Health insurer's compliance likely carries a cost
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With the news that the nation's largest health insurer, UnitedHealthcare, plans to keep in place some of the most popular consumer provisions of the 2010 health insurance overhaul -- regardless of the Supreme Court's opinion on the matter -- other insurers may feel pressured to do the same, according to industry analysts.
But the voluntary compliance won't come free of charge and leaves out other key provisions of President Barack Obama's controversial health care law, experts said.
On Monday, Minnesota-based UnitedHealth Group announced that it would cover preventive care without charging a co-payment; would continue to offer dependent coverage to adult children up to age 26 through their parents' health plans; and won't impose lifetime dollar limits on how much an insurance policy pays out to cover claims.
All of those provisions were part of the federal health care overhaul known as the Affordable Care Act. The law and its constitutionality have been argued before the Supreme Court, which is expected to issue a ruling on its legality this month.
"The protections we are voluntarily extending are good for people's health, promote broader access to quality care and contribute to helping control rising health care costs. ... It is important to ensure they know these provisions will continue," Stephen J. Hemsley, president and CEO of UnitedHealth Group, said in a statement.
The fact that the announcement came from UnitedHealth, with 14 percent U.S. market share and more than 80 million policyholders, means that its benefits will be far-reaching.
"This is a positive development. A significant number of people will gain the benefits of these protections," said Ron Pollack, executive director of Families USA, a health care consumer group that favored the 2010 law.
"But let's not exaggerate the protections," he said.
The Monday announcement made no mention of offering coverage to people with preexisting conditions, the practice of medical underwriting (charging higher insurance rates based on gender, age and other medical risk factors) or limiting the amount of premium revenue that is spent on overhead.
"So while what United has promised is helpful, it's at best one-third of a loaf," he said.
Mr. Pollack and Paul Fronstin, director of the Employee Benefit Research Institute's Health Research and Education Program, both said that United's embrace of certain elements of the health law could lead to other large health insurers making the same commitment, and offering the same protections.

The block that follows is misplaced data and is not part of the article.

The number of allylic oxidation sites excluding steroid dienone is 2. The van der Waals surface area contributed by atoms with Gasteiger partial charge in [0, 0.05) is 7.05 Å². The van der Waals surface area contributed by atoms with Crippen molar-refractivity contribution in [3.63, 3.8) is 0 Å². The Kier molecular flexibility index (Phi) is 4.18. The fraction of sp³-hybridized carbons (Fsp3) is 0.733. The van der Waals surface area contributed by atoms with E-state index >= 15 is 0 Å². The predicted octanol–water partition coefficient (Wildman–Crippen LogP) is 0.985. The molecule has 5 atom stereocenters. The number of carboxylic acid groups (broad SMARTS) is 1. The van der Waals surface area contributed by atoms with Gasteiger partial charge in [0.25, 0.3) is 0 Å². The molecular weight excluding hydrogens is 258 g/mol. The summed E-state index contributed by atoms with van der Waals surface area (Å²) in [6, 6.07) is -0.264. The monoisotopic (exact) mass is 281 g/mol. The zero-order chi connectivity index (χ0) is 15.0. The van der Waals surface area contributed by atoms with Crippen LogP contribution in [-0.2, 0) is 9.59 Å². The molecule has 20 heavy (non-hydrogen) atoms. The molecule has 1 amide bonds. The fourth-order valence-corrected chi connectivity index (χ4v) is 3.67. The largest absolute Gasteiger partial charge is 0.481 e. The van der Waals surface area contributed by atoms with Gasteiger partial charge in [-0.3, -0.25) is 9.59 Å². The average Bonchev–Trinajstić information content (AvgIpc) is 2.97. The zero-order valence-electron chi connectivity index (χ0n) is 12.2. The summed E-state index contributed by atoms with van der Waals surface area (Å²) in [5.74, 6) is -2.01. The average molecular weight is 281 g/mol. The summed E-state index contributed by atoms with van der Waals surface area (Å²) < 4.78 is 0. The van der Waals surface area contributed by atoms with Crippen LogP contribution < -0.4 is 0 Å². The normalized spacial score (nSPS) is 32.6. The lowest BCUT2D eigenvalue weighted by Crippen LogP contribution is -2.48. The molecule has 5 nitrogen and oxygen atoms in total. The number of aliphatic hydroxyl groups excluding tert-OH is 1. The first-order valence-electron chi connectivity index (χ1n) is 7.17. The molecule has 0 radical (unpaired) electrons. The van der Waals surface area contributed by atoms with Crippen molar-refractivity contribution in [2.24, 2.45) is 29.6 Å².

Yet "offering" does not mean the same thing as "providing for free."
"All they are doing it is offering it," Mr. Fronstin said. "Somebody else is going to have to pay for it."
The provisions being voluntarily preserved by United are, in some ways, a public relations gambit, because there's a good chance that those provisions will be kept in place by the Supreme Court. Even if the court strikes down the part of the law known as the "individual mandate," which requires uninsured Americans who can afford to do so to pay for coverage or pay a fine, other elements of the law could remain intact.
Still, United's embrace is a signal of the popularity of certain portions of the Affordable Care Act, a point that the Obama administration has been trying to illustrate for months.
For example, the number of uninsured between the ages of 19 and 25 decreased by nearly 1 million from 2010 to 2011 due, in part, to the federal law (and similar state laws) allowing young adults to stay on parents' insurance coverage longer.
And on Monday, the Centers for Medicare & Medicaid Services issued a bulletin saying the Affordable Care Act had helped more than 570,000 Medicare beneficiaries in Pennsylvania "receive at least one preventive service at no cost to them during the first five months of 2012," including more than 32,000 who have had a free "annual wellness visit."
Highmark Inc., Pennsylvania's largest health insurer and one of the 10 largest in the U.S., will "evaluate the Supreme Court's decision when it is published and [will] continue to ensure that the products and services we provide meet the needs of the communities that we serve," said spokesman Aaron Billger.
"While we are preparing for a number of scenarios that could come from the court, our greatest concern is the impact on consumers and businesses if the link between the responsibility of individuals to have insurance and the insurance market reforms is broken.
"If that's the case, the remaining reforms could backfire on consumers unless significant changes are made," he said.
Bob Laszewski, a consultant and former insurance executive, called UnitedHealth's move a "very smart business decision."
The provisions that United has said it will stick with are relatively inexpensive, they're already factored into the coverage price and the announcement makes the insurer look good -- plus if insurers cut these benefits, customers probably will expect a corresponding premium drop, he noted.
First Published June 12, 2012 12:00 am